“Still Haven’t Found What We’re Looking For”: Thoughts from a U2 Concert

Live from the GA Dome

Live from the GA Dome

Last week, a group of us trekked over to the Georgia Dome to see U2 and its charismatic frontman, Bono. Don’t really know how to describe what we saw and experienced. It was a mix of music and spectacle, concert and political rally, rock ‘n’ roll and worship. To see them is to be immersed in something altogether surreal and beautiful and exciting and… rare, especially for us Presbyterians: a combination of spirit/Spirit and real-world grunge.

It was awesome.

There was one part, though, that really stuck out to me about the whole thing, and it had nothing to do with the music or the light show or the jumbotron displaying Bono and The Edge’s (lead guitarist) faces in clear high def. It actually happened after one of the band’s opening tunes.

Now, keep in mind, there were 65,000 people packed into the Dome. And our seats were situated behind about 63,000 of those people. Let me just put it this way: they were renting out binoculars near the entrance to our section. I wish I was kidding.

Nevertheless, there we were, and after one of the first few songs, Bono started to speak. And the whole crowd simply hushed. From our perch in the nosebleeds, we could hear every word.

65,000 people. Listening intently. To one man. Hanging on his every word.

Why? What is it about this guy?

Of course, it’d be easy for me to say that our obsession with celebrity has a lot to do with it. We follow the lives of these “gods/goddesses” in tabloids and supermarket mags. We know who they’re dating and where they’re doing Pilates and what they like to eat for breakfast on Sundays. It is, for all intents and purposes, idol worship.

Yet, there was something distinctly different about this. It wasn’t mere fascination or awe. It was more than that. It was… belief.

The people in that dome actually believed what Bono had to say because they sensed in him some sort of legitimate passion for the world and all in it. They bought into his passion for AIDS in Africa and they held aloft candles and lighters (or neon cell phone screens, as was predominantly the case) for a democratically elected official in Burma who has been under house arrest by that nation’s oppressive junta since the early 90’s. I mean, the man made us all care about Burma!!!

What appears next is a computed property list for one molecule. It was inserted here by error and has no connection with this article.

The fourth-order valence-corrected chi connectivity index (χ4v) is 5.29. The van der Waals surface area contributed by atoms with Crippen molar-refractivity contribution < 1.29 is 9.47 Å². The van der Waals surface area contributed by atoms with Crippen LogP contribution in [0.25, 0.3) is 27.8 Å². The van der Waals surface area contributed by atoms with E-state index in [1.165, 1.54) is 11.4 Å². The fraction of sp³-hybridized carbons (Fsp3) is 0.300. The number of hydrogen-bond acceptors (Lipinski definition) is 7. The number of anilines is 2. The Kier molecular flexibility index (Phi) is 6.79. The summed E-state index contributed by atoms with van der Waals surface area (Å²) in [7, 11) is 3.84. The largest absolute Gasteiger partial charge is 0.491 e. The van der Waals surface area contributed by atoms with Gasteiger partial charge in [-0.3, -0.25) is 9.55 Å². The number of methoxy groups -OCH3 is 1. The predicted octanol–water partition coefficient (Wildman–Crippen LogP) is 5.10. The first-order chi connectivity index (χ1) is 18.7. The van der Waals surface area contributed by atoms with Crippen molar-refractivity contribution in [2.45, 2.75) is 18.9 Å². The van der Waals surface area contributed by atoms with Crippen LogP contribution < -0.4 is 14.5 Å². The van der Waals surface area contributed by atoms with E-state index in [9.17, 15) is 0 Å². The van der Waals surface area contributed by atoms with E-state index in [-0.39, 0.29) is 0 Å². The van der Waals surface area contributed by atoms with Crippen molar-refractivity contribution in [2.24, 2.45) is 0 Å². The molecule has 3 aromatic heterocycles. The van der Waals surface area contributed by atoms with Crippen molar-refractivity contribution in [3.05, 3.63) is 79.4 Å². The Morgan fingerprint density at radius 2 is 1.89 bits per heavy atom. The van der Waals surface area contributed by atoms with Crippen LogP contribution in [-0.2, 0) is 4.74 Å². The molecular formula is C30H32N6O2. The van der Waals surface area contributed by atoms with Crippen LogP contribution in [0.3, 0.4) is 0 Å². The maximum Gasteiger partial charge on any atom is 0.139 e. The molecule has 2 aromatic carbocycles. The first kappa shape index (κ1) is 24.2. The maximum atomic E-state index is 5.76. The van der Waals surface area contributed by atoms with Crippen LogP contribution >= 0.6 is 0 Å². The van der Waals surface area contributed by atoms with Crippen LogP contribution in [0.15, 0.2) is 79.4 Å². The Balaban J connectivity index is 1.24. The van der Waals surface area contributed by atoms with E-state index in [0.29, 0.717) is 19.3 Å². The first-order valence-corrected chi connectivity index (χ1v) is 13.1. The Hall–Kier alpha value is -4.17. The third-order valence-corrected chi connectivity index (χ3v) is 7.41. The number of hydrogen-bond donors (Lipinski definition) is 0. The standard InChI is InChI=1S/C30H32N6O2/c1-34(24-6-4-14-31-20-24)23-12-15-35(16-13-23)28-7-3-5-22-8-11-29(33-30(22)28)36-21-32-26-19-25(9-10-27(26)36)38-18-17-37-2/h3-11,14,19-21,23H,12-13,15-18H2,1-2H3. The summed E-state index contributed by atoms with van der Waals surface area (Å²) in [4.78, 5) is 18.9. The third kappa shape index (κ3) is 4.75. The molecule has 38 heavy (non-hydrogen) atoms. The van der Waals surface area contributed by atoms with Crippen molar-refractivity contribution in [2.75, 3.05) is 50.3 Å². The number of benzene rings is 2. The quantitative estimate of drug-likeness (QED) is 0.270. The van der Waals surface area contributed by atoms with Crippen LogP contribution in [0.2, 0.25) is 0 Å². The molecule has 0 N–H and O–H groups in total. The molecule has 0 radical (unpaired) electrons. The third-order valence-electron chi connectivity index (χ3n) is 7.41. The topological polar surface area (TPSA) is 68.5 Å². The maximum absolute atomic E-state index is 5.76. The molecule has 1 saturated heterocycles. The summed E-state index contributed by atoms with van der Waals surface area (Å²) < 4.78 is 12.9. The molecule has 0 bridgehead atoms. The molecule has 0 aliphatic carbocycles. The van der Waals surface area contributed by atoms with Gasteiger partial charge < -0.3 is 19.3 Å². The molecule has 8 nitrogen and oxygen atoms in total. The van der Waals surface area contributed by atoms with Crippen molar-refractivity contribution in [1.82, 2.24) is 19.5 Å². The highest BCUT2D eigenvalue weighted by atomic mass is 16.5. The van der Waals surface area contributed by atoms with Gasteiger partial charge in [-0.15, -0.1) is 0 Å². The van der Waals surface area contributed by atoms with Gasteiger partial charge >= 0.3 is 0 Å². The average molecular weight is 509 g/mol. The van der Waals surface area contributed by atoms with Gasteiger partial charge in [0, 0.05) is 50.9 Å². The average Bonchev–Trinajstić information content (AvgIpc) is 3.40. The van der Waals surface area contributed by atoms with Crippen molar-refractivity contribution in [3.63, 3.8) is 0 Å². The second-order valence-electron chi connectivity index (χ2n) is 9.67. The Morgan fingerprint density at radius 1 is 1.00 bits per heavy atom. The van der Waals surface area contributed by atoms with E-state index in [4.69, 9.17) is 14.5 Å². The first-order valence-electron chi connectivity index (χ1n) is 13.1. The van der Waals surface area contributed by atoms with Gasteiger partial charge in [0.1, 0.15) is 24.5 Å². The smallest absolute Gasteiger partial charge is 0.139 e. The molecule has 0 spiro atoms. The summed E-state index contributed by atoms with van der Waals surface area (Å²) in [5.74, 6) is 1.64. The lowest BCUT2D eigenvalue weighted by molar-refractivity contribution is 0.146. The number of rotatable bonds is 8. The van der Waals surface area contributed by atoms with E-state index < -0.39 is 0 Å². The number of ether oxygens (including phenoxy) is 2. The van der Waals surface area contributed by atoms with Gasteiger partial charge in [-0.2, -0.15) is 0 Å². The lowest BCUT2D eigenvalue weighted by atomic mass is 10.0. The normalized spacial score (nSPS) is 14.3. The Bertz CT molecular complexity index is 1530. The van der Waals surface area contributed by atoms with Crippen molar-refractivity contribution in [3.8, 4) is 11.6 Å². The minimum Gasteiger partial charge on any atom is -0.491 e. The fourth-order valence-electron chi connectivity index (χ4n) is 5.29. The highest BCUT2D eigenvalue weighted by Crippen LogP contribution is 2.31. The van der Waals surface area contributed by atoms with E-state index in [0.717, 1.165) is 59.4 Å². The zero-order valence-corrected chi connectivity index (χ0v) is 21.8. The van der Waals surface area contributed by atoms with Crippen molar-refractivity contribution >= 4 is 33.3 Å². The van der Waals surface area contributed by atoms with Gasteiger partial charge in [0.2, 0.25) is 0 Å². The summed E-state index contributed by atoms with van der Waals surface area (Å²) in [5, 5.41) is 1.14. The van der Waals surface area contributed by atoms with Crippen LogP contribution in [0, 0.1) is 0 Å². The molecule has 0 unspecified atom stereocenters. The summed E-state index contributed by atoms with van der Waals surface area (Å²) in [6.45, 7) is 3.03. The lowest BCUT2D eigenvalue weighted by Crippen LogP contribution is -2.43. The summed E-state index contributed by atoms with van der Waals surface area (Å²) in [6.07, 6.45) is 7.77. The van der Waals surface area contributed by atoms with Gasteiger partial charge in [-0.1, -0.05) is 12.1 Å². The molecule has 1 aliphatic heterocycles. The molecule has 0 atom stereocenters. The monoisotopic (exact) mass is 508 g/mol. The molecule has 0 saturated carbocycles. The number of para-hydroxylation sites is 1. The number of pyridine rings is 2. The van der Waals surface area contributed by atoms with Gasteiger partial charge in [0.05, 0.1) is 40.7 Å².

There was something about that man that grabbed people’s attention and made them want to take up the cause. And, in a stadium of 65,000 people, when Bono began singing “Amazing Grace,” many of those same people of different races and religions and worldviews sang along as if it were as natural as breathing.

Now, let’s not blow things out of proportion here. Bono is not the Messiah. He’s not part of the Holy Trinity here. But, at a concert where many of the attendees may not have even cared for the music (perhaps some of them were just there for the show), I did get the feeling that many people in the crowd thought they were in the presence of a prophet. A man among many who wasn’t afraid to speak of injustice and human rights violations and violence throughout the world.

Regardless of what you might think or how you might disagree with artists using their forum(s) to vent or declare certain political opinions/loyalties (I certainly take issue with it many a time), you cannot ignore this very obvious fact: that this is a man (more so than any other artist, I would argue) who not only meets with royalty the world over, but also grabs the attention of millions and millions of people.

And the only question that I can ask is why? What is it about this guy? Why do people listen to him?

Is it because of him? Or is it his message? Or is it both?

And, being a nerd of the steeple, I also have to ask what the implications are for the Church. Because the man clearly believes in God, yet he voices his opinions in ways that don’t seem to offend.

So what lessons does this all bear for the Church? If one voice can have such an impact, what about an entire Body?

And does the hope for change and growth lie exclusively in proclaiming a very social Gospel (ala Bono)? Is that what it will take to reverse the trend of decline?

Is that what it will take to change the world?

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~ by presbytide on October 15, 2009.

4 Responses to ““Still Haven’t Found What We’re Looking For”: Thoughts from a U2 Concert”

  1. Maybe I can convince Bono to come be our Music Leader next summer? Here’s hoping.

  2. Well done, buddy! Having experienced this concert with you, I can easily appreciate the perspective you’re coming from. And I contend, as a college student, that yes, humanity needs to see the Church proclaiming a social gospel…no doubt about it. After all, a social gospel soon becomes an evangelical one…

  3. One of my friends went to a U2 show in Toronto recently, and tweeted upon leaving the concert:

    Just left the U2 show, and it was more of a spiritual experience than Sunday morning worship. What’s that say about the church?

    • Great question Josh. I think you could also re-frame the question: what does our “Bono envy” say about us and our culture? And what can we, as the Church, learn from that?

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